10 Of The Deadliest Weapons From Ancient India You’d Probably Stand No Chance Against
If humanity has improved on anything in the last few years, it has to be weaponry.
Global hunger be damned, the one thing we can’t help but working on is new and efficient ways to kill each other. But despite guns nukes and the whole range of modern artillery, there was an elegance to ancient weaponry that we can’t recapture.
Because killing a guy with a gun is alright, killing him with a flying disc of death is pretty awesome. Cruel and unnecessary, but awesome.
The dreaded circular blade made its mark not just because of its unique shape, but also the proficiency of those you used it.
It was primarily used as a throwing weapon, famous for decapitating people with one well-aimed blow, but could also be used in hand-to-hand combat.
Early references to the weapon were found in the Ramayana and Mahabharata.
The tri-bladed Haladie was more a status symbol among Rajputs than a weapon of war, but skilled fighters could still put its three-pronged blades to great use.
An Indian battle-axe, Parashus were either single or double bladed and made of iron.
In Hindu mythology, it was the weapon of Lord Shiva who handed it to Parashurama, the sixth Avatar of Vishnu.
One of the most popular weapons from antiquity, the Gada was a mace of great weight, effective against heavy armour that couldn’t be pierced by lighter blades.
Traditionally the weapon of Lord Hanuman, the Gada even has its own martial arts style attached to it with 20 ways to handle the formidable weapon.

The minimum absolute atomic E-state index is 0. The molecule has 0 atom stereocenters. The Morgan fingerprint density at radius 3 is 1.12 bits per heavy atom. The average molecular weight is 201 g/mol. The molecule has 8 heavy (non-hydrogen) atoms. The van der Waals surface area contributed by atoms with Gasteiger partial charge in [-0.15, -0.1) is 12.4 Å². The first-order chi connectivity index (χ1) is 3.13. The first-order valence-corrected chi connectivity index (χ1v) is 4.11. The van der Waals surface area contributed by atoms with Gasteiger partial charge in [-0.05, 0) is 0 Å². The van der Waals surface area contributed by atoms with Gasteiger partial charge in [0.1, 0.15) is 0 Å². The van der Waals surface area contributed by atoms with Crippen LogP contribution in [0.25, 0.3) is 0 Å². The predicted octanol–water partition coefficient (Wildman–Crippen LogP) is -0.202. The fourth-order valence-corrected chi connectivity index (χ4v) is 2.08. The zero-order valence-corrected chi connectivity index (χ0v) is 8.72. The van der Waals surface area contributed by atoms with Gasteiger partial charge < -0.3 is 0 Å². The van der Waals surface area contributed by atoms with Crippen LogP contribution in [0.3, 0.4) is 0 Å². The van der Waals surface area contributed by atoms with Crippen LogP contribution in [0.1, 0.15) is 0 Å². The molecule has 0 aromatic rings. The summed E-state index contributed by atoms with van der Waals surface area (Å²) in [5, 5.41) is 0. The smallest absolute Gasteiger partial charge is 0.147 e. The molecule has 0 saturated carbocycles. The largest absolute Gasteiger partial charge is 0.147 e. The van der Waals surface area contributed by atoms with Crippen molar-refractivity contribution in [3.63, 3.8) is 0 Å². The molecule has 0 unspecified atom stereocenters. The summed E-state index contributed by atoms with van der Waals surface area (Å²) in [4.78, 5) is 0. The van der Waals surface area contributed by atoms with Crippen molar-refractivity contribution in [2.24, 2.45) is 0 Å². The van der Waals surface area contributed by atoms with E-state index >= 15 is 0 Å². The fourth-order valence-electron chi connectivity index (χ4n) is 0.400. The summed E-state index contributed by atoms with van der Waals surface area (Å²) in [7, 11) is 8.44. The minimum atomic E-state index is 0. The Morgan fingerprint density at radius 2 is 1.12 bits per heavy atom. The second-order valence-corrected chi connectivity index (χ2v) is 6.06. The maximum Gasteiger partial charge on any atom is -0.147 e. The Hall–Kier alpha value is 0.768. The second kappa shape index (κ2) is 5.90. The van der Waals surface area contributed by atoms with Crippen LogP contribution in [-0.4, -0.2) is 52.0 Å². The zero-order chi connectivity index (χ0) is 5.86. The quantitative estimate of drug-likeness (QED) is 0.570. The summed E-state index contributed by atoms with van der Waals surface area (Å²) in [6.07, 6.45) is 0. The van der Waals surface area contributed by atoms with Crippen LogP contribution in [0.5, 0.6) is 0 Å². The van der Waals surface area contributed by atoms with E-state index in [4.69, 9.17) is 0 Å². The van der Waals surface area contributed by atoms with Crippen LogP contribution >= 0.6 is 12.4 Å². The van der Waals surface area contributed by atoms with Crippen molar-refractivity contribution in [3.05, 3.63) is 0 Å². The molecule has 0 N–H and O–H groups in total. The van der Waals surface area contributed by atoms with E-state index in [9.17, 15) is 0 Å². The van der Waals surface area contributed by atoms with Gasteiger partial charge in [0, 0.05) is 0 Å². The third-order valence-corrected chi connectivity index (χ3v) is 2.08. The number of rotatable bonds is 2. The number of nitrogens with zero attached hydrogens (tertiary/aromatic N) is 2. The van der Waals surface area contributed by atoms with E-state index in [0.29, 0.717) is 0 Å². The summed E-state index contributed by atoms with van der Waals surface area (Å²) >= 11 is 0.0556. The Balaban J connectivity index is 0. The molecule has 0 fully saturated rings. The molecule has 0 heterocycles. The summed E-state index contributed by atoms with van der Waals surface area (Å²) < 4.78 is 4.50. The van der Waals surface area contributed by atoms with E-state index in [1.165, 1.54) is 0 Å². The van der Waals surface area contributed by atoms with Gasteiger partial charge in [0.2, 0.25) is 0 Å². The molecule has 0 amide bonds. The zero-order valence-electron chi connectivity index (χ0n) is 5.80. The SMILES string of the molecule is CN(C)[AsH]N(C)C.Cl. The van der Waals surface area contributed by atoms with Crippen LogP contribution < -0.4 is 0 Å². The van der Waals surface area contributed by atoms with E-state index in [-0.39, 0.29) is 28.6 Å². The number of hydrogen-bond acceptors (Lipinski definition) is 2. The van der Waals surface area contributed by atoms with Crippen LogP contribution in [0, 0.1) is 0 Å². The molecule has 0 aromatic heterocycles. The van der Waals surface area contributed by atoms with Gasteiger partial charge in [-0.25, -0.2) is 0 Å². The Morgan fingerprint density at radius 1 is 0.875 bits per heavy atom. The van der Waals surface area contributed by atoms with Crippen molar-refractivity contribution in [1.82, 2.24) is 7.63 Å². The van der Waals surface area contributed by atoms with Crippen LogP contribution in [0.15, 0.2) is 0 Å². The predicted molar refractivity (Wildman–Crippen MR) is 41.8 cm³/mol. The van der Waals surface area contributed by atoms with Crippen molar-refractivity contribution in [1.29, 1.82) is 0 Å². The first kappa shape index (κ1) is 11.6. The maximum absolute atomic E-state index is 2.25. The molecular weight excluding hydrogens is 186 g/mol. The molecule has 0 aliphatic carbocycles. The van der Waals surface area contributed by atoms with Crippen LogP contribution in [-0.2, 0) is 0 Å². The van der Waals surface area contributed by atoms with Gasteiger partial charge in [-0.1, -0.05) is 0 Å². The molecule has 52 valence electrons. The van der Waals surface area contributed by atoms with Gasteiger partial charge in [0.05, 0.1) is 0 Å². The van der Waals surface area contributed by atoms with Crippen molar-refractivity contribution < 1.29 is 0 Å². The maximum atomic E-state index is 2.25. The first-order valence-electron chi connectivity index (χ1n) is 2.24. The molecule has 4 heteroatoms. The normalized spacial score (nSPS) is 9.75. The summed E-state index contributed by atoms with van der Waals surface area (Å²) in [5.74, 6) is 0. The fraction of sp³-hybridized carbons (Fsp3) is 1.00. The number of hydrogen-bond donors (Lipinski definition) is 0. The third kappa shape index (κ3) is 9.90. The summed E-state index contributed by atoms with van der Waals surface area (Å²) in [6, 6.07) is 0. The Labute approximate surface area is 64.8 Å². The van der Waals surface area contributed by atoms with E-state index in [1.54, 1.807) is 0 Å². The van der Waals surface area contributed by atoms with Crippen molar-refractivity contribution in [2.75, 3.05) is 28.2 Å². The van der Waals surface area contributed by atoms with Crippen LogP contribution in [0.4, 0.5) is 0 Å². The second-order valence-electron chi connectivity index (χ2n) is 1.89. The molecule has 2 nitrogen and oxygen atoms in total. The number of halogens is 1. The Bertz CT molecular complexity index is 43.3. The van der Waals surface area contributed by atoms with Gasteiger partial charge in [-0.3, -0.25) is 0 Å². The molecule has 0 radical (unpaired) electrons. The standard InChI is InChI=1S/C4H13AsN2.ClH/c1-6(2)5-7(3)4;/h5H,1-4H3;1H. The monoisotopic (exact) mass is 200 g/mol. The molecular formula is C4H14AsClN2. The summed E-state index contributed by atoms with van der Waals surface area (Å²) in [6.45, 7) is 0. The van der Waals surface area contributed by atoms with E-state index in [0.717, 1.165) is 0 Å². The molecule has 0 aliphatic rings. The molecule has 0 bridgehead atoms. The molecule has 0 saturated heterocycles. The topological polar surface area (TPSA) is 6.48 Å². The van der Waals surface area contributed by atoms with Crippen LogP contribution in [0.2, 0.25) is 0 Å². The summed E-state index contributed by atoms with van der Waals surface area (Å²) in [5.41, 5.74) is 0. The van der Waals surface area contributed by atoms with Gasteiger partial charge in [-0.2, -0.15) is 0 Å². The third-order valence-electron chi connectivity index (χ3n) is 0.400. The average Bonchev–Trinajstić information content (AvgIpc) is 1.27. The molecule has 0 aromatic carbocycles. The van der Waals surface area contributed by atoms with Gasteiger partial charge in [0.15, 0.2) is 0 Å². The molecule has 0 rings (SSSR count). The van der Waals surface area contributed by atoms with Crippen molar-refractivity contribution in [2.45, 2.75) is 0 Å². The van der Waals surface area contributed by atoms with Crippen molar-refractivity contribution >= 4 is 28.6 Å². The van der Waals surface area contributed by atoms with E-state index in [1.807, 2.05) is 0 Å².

#5 Bagh Nakha
Literally meaning Tiger Claw, the Bagh Nakha was popularly worn as a concealed weapon.
Inspired by the paws of predatory cats, poisoned Bagh Nakha were apparently used by the Rajputs for assassinations. But the weapon only really gained notoriety when it was used by Shivaji Maharaj to defeat Afzal Khan.
Nihang Sikhs were known to wear it inside their turbans to maintain the element of surprise as well.
One of the most bizarre weapons ever made, accounts of the Urumi go back as far as the Maurya empire.
It was a was a flexible whip blade that was extremely dangerous to use. Only warriors who had mastered all the other forms of weaponry were taught to wield it.
The Sri Lankan version attached up to 32 blades on each arm.
A deadly combination of gauntlet and sword, the Dandpatta utilized either locally made blades or even parts from swords after the British invasion. It was mainly used during the Mughal era and was used against armoured infantry to great effect.
A curved machete, the Khukuri is most associated with Gorkha regiments in the Indian army.
A popular weapon among Nepali and Assamese warriors, the Khukuri is still used in various Nepalese rituals, including weddings.
Characterized by its unique hand grip, the Katar had multiple ceremonial as well as defensive uses.
The weapon originated in South India and was later used by many high-class Mughals and Rajputs to hunt with. It was thought that killing a beast like a Tiger with such a weapon was a sure sign of immense bravery.
The Kirpan originated during the Mughal occupation of Punjab, when Sikhism arose as a counter to mainstream Hindu and Muslim religious teachings.
At that point in time, the relationship between the Sikhs and Mughals was favourable because of King Akbar’s religious tolerance, however, under the reign of Jehangir, it was much more strained.
This is what led to the forming of the sant-sipahi and the last Guru, Gibind Sinh making the carrying of a Kirpan mandatory so the Sikhs could defend themselves against oppression.
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